Wednesday, July 30, 2014 · 3:00 a.m.

Craftworks helps spur Southside growth

Southside development continues, serves as example for other downtown growth

Print
Craftworks employees recently moved into their Main Street offices. (Photo: Contributed)

In recent years, the Southside has drawn a number of business additions—a major music venue, an “uncommon” hostel, restaurants, an urban winery—and Craftworks Restaurants and Breweries’ move to Main Street has been a catalyst for growth there. 

“Craftworks actually might be the tipping point of Main Street,” Kim White, president and CEO of downtown economic development organization River City Company, said. “It seems like it’s getting so much momentum. We’ve been working on Main Street for a long time. Getting those employees there and getting that density, really, I think, has been the tipping point.”

In October 2011, leaders announced that Craftworks, The Lupton Company and Kinsey, Probasco, Hays offices would move into the offices at 201 W. Main St.

Now, employees with Craftworks and The Lupton Company are in the building.

Developer Kinsey, Probasco, Hays and Milner Milling, which is a privately owned flour milling company, will soon move into the 107-year-old building, Adam Kinsey, one of the developers, said.

“Anytime you can take an old building with old brick walls and old heavy timbers and bring it back to life—it’s just really fun,” Kinsey said. “You can’t create that type of character.”

Craftworks leaders couldn’t be reached Friday, but according to Nooga.com archives, the company will bring more than 100 employees to the space.

The Main Street building has a Craftworks bar inside. (Photo: Contributed)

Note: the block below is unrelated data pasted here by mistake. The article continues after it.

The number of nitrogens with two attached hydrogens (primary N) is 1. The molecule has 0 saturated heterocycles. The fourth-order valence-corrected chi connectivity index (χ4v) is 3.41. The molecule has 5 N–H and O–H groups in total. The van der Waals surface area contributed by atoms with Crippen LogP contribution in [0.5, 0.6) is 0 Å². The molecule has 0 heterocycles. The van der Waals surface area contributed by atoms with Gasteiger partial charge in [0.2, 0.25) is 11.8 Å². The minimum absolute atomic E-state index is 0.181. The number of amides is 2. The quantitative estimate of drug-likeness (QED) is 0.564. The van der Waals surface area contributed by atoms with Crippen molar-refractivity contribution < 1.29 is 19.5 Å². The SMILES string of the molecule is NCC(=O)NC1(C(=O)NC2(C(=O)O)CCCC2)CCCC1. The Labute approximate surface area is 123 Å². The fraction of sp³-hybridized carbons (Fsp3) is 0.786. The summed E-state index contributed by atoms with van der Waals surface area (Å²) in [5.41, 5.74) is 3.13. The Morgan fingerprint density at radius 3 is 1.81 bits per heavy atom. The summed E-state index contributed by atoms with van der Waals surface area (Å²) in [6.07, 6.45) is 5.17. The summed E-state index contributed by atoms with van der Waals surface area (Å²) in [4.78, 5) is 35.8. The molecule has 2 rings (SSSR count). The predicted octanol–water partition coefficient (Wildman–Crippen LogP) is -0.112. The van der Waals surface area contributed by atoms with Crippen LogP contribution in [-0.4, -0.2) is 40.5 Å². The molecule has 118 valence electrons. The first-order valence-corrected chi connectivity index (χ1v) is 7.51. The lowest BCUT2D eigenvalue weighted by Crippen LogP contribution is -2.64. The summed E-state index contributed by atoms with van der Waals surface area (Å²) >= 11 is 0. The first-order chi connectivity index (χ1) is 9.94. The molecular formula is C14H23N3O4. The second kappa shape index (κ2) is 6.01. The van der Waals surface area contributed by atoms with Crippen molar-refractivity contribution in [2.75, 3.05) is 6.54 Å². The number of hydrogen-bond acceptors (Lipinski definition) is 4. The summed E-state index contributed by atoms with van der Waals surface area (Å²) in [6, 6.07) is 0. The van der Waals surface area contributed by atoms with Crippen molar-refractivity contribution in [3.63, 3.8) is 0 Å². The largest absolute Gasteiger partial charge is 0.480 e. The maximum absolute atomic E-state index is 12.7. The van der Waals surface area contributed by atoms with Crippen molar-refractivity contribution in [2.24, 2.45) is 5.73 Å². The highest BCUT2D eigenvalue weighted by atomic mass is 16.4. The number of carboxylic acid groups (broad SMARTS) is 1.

The Lupton Company and KPH bring about 20 employees to the new building, Kinsey said last year, according to Nooga.com archives

Chocolate shop The Hot Chocolatier and art studio Townsend Atelier are currently leasing space there.

Building owners are honoring leases, which last about a year and a half more, with those businesses, Kinsey said.

The 7,000-square-foot space will eventually be used for a restaurant, he also said.

“We think it’s a terrific location for a restaurant, especially with that covered loading dock on Main Street,” which would make a great patio area, Kinsey said.

To see how the Southside has evolved, garnering more community support and drawing in more businesses, leaders point to the annual Mainx24 block party.

This year’s event brought out the largest number of participants in the six years since its inception.

When the 24-hour party started, there were 22 events on the list. This year, there were more than 100.

And there are more businesses planned for the Southside, he said.

At this year’s Mainx24, leaders broke ground on Center for Integrative Medicine, which will go at the site of the former Discoteca bar.

Also in the works is a grocery store, Enzo’s, and leaders of The Crash Pad are planning a bar and restaurant called The Flying Squirrel next to their Southside hostel.

Leaders are still waiting to see what will happen to the former YMCA building.

Last year, leaders said that the 31,000-square-foot building, which dates back to the 1920s, was going to be transformed into a hostel.

Now, that project seems to be on hold, but Kinsey said that there is interest in the space.

And leaders with Chattanooga Whiskey Company hope to eventually locate their distillery on the Southside, if state leaders approve liquor production for the area.

Developer John Wise will soon start work on a $4.5 million mixed-use development on the Southside near Finley Stadium. There will be apartments and a restaurant. Chattanooga Brewing Company will also be there, Kinsey said.

Another Southside apartment complex, Mission on Main, seems to be on hold for now, White said.

“It’s not under contract anymore,” she said. “It’s been stalled. We do want to go back to the drawing board because there does seem to be a lot of momentum.”

And part of that Southside push is thanks to Craftworks, she said.

The way the Southside is filling in is what leaders hope to replicate in other areas of downtown, White said. 

“Craftworks could be anywhere in the country, and they chose to be here,” she said. “They could be anywhere in the city, and they chose to be [on the Southside.] How lucky for us and our city.”

Print
Press Esc to close